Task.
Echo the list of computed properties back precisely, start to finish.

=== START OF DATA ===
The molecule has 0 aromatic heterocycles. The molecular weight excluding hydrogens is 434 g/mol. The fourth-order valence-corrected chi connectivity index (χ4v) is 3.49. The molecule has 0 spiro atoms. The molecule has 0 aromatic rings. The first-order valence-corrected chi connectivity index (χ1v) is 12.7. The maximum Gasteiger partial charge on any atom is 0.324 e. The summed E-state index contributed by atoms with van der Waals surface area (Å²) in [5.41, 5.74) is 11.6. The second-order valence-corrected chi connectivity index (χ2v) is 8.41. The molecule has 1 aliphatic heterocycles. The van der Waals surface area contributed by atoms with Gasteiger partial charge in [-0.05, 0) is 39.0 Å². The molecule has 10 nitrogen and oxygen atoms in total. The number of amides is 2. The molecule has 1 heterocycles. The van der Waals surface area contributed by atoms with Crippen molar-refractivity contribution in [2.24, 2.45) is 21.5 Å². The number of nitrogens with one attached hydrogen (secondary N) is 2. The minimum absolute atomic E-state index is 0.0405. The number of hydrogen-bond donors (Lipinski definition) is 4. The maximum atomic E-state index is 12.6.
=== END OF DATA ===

The molecule has 0 aromatic heterocycles. The molecular weight excluding hydrogens is 434 g/mol. The fourth-order valence-corrected chi connectivity index (χ4v) is 3.49. The molecule has 0 spiro atoms. The molecule has 0 aromatic rings. The first-order valence-corrected chi connectivity index (χ1v) is 12.7. The maximum Gasteiger partial charge on any atom is 0.324 e. The summed E-state index contributed by atoms with van der Waals surface area (Å²) in [5.41, 5.74) is 11.6. The second-order valence-corrected chi connectivity index (χ2v) is 8.41. The molecule has 1 aliphatic heterocycles. The van der Waals surface area contributed by atoms with Gasteiger partial charge in [-0.05, 0) is 39.0 Å². The molecule has 10 nitrogen and oxygen atoms in total. The number of amides is 2. The molecule has 1 heterocycles. The van der Waals surface area contributed by atoms with Crippen molar-refractivity contribution in [2.24, 2.45) is 21.5 Å². The number of nitrogens with one attached hydrogen (secondary N) is 2. The minimum absolute atomic E-state index is 0.0405. The number of hydrogen-bond donors (Lipinski definition) is 4. The maximum atomic E-state index is 12.6.